Maritime History of the Great Lakes
Horatio N. Throop to Capt. James Van Cleve, Pultneyville, June 17, 1877
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At the time, Capt. Throop was only 19 years old. His father, Samuel, drowned while endeavoring to bring in the schooner "Nancy" into Great Sodus Bay during a storm in 1819. - From a long memoir of his life in the History of Wayne County, N. Y. published in 1876.
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17 Jun 1877
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  • New York, United States
    Latitude: 43.27979 Longitude: -77.18609
Richard Palmer
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Letter from Horatio N. Throop to Capt. James Van Cleve

(copy on p. 145, Reminiscences of Early Steamboats, Propellers and Sailing Vessels on Lake Ontario and River St. Lawrence - Unpublished manuscript by James Van Cleve, Lewiston, NY 1877. Copy in Oswego City Hall)

Pultneyville June 17, 1877

Capt. J. Van Cleve

Dear Sir

I herewith send something of an account of the loss of my little schooner in 1827. I could have added many more incidents connected with the affair, my lonely swim getting ashore, finding in the wilderness a house where I remained 28 hours, my travel through five miles of woods and one long mile of gravely beach barefoot after leaving the house on my way home, but I have perhaps said more than will be interesting. Yours Truly, H. N. Throop

On the 22nd of August 1827 the small schooner Sophia of about 25 tons of Pultneyville owned and commanded by Capt. H. N. Throop was lost by sinking drowning two of three persons on board the captain saving his life by swimming four miles to the land six miles east of Big Sodus Bay (Lake Ontario). The vessel was loaded with corn taken on board at Pultneyville in bulk. On the passage from Pultneyville to Oswego during a strong north west wind about 8 o'clock A. M. it was discovered that a sudden change had taken place in the motion of the vessel and in less than 10 seconds after it became apparent that water was rushing in on the leeward side and towards the forward end of the vessel.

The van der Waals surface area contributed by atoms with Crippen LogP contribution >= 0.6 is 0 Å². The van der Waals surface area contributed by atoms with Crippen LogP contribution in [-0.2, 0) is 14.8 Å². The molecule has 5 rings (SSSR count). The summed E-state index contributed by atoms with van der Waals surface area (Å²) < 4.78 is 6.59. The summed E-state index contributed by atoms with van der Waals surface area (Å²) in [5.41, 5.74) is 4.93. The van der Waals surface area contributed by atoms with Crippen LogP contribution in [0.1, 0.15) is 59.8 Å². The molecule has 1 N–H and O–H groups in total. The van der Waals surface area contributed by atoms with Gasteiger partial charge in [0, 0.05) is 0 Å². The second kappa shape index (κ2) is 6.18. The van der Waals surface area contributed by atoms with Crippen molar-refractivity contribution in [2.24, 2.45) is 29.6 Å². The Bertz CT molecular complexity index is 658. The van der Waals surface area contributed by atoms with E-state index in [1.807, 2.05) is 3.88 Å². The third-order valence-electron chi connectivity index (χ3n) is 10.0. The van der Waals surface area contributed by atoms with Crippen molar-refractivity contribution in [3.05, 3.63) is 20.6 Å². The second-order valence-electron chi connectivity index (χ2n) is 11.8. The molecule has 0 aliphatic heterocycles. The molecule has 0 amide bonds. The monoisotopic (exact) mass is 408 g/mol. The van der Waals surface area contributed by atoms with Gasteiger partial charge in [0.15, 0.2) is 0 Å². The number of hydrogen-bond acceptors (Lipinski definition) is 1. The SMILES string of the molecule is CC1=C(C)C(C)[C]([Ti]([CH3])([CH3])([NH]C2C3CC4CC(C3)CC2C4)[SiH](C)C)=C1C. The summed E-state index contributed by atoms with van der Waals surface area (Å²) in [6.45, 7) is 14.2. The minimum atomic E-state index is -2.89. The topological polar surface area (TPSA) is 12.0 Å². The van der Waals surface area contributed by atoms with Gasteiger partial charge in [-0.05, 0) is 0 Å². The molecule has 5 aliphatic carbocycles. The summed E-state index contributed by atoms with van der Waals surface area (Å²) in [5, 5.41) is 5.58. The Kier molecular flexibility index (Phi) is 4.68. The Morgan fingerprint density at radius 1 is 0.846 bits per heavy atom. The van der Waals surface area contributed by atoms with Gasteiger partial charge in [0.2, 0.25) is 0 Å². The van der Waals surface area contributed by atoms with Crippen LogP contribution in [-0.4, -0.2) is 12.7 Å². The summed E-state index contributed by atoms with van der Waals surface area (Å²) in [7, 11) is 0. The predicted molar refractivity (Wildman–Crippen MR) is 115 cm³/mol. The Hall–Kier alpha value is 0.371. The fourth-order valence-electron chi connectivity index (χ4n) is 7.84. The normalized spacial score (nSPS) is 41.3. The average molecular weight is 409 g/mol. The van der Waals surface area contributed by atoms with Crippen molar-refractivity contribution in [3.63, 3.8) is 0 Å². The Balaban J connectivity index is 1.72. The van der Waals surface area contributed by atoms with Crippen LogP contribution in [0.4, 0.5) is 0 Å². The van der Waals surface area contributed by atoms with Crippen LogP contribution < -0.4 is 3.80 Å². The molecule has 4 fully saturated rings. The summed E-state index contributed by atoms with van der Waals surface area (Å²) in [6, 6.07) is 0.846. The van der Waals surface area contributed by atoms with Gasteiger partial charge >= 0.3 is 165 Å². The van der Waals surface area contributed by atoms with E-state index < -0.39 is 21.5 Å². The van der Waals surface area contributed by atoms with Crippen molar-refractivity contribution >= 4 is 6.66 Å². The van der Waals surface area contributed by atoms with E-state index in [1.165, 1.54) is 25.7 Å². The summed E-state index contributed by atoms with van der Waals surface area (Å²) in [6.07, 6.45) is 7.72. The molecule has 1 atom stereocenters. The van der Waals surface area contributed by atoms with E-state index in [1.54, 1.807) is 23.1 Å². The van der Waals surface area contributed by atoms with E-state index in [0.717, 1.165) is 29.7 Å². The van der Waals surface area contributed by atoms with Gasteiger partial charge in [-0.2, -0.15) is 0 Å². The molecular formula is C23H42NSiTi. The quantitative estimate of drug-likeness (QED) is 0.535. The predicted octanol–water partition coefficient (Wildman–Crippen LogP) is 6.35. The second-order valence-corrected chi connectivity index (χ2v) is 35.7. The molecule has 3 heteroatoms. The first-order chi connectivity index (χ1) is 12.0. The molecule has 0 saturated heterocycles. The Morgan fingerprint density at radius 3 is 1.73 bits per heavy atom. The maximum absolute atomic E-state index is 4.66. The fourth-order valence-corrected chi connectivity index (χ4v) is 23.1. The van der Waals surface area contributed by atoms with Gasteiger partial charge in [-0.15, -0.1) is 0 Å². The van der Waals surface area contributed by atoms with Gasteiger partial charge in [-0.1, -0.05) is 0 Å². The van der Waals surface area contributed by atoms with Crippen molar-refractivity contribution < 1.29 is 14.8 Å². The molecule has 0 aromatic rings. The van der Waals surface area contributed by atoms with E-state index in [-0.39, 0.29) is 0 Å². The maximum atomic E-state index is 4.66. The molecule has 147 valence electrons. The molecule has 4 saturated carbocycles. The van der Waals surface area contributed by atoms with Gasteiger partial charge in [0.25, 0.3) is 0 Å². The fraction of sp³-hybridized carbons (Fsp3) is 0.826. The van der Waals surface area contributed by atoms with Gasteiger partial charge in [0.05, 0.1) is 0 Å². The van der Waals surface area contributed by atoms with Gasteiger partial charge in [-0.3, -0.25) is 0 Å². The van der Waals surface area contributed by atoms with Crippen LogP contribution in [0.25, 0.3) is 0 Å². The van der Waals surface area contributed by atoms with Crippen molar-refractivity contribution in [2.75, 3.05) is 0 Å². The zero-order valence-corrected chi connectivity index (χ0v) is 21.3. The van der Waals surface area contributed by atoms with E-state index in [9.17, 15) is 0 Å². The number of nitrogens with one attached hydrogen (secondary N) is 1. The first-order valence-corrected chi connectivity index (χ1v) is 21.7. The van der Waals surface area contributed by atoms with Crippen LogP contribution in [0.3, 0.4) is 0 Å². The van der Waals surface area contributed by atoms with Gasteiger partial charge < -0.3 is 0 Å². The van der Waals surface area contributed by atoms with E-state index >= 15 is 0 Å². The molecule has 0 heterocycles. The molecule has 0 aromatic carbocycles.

Efforts were immediately made to change the heading of the schooner in order to bring if possible the aperture above water but the inward rush of water was too rapid to admit of much change in the course of the vessel for less than one minute from the first indication of wrong the forward end of the vessel and full two thirds of the distance to her stern was entirely under water and the after part first settling below the surface and in two minutes from the discovery that the vessel was leaking her hull and spars had disappeared leaving the three persons comprising the crew struggling for life in rough water four miles from land each one looking for some floating thing to aid in buoying his person while paddling to reach the shore. One grasped a large oar. Another an empty barrel having only one head which furnished considerable buoyancy bit its shape for such purpose was probably of no advantage as the person having it soon sunk quite near where the vessel went down. The man having the oar left the vessel just in time to be beyond the vortex influence; he swam off partly with the and sea toward the land and gained a distance of about 100 yards where in about 5 to 8 minutes he drowned.

The captain had great confidence in his swimming ability under any circumstances which affords him great advantage on this occasion. he had up to the last moment been trying expedients and encouraging the two men and aiding them in saving their lives, but the time was so short after the efforts to change the direction of the vessel that but one of the men had time to reach the stern which was the last part above water, and the place above where the captain was.

One of the men did reach this point but an instant before the stern went under and probably through fear of the suction or vortex jumped immediately into the lake and hurried away. At the moment the last part of the hull went below the surface captain was on the trunk deck over the cabin when a wave came sweeping over driving a quantity of water down the companion way into the cabin overcoming the pound of buoyancy and the vessel disappeared below the surface drowning in the vortex the captain 12 to 15 feet under water requiring active moments on his part to again reach the surface in good time.

On arriving above water the view presented may by some be easily imagined, a few floating articles which had been loose on the deck of the vessel and the two men at momentary intervals only to be seen - the man having the barrel was evidently drowning - the other with the oar but a small distance away but only a small distance away but only a few moments to remain above water.

The captain had found a piece of board 18 inches by 10 1/4 inches thick. This he kept with him, held alternately by each hand arriving at the shore of the lake six miles below Great Sodus Bay, so much exhausted as he was unable to stand on his feet for near an hour, having been about 4 hours in rough water.

The cause of the disaster was probably caused by the cargo of corn becoming wet, swelling, and spreading open some of the seams of the vessel.

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Horatio N. Throop to Capt. James Van Cleve, Pultneyville, June 17, 1877